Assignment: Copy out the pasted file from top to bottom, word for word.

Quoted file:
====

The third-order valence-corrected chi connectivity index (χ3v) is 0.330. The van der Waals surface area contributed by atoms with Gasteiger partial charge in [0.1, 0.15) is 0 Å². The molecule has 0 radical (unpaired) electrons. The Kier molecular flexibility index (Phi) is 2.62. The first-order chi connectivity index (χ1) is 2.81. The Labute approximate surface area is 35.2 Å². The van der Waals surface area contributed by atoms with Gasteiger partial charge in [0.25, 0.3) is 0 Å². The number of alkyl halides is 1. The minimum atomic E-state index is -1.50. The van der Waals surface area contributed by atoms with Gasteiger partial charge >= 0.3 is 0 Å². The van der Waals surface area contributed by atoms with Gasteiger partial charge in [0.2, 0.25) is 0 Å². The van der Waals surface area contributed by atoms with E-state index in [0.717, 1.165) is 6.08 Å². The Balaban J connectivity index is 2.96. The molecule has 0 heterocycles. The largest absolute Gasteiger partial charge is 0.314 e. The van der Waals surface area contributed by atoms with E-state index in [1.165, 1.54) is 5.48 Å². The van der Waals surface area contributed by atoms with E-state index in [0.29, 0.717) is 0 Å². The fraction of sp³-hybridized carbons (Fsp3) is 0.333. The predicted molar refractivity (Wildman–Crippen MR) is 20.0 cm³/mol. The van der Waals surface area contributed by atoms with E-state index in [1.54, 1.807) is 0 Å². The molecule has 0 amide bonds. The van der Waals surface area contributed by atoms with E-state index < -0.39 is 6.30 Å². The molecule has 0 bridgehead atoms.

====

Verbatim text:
The third-order valence-corrected chi connectivity index (χ3v) is 0.330. The van der Waals surface area contributed by atoms with Gasteiger partial charge in [0.1, 0.15) is 0 Å². The molecule has 0 radical (unpaired) electrons. The Kier molecular flexibility index (Phi) is 2.62. The first-order chi connectivity index (χ1) is 2.81. The Labute approximate surface area is 35.2 Å². The van der Waals surface area contributed by atoms with Gasteiger partial charge in [0.25, 0.3) is 0 Å². The number of alkyl halides is 1. The minimum atomic E-state index is -1.50. The van der Waals surface area contributed by atoms with Gasteiger partial charge >= 0.3 is 0 Å². The van der Waals surface area contributed by atoms with Gasteiger partial charge in [0.2, 0.25) is 0 Å². The van der Waals surface area contributed by atoms with E-state index in [0.717, 1.165) is 6.08 Å². The Balaban J connectivity index is 2.96. The molecule has 0 heterocycles. The largest absolute Gasteiger partial charge is 0.314 e. The van der Waals surface area contributed by atoms with E-state index in [1.165, 1.54) is 5.48 Å². The van der Waals surface area contributed by atoms with E-state index in [0.29, 0.717) is 0 Å². The fraction of sp³-hybridized carbons (Fsp3) is 0.333. The predicted molar refractivity (Wildman–Crippen MR) is 20.0 cm³/mol. The van der Waals surface area contributed by atoms with E-state index in [1.54, 1.807) is 0 Å². The molecule has 0 amide bonds. The van der Waals surface area contributed by atoms with E-state index < -0.39 is 6.30 Å². The molecule has 0 bridgehead atoms.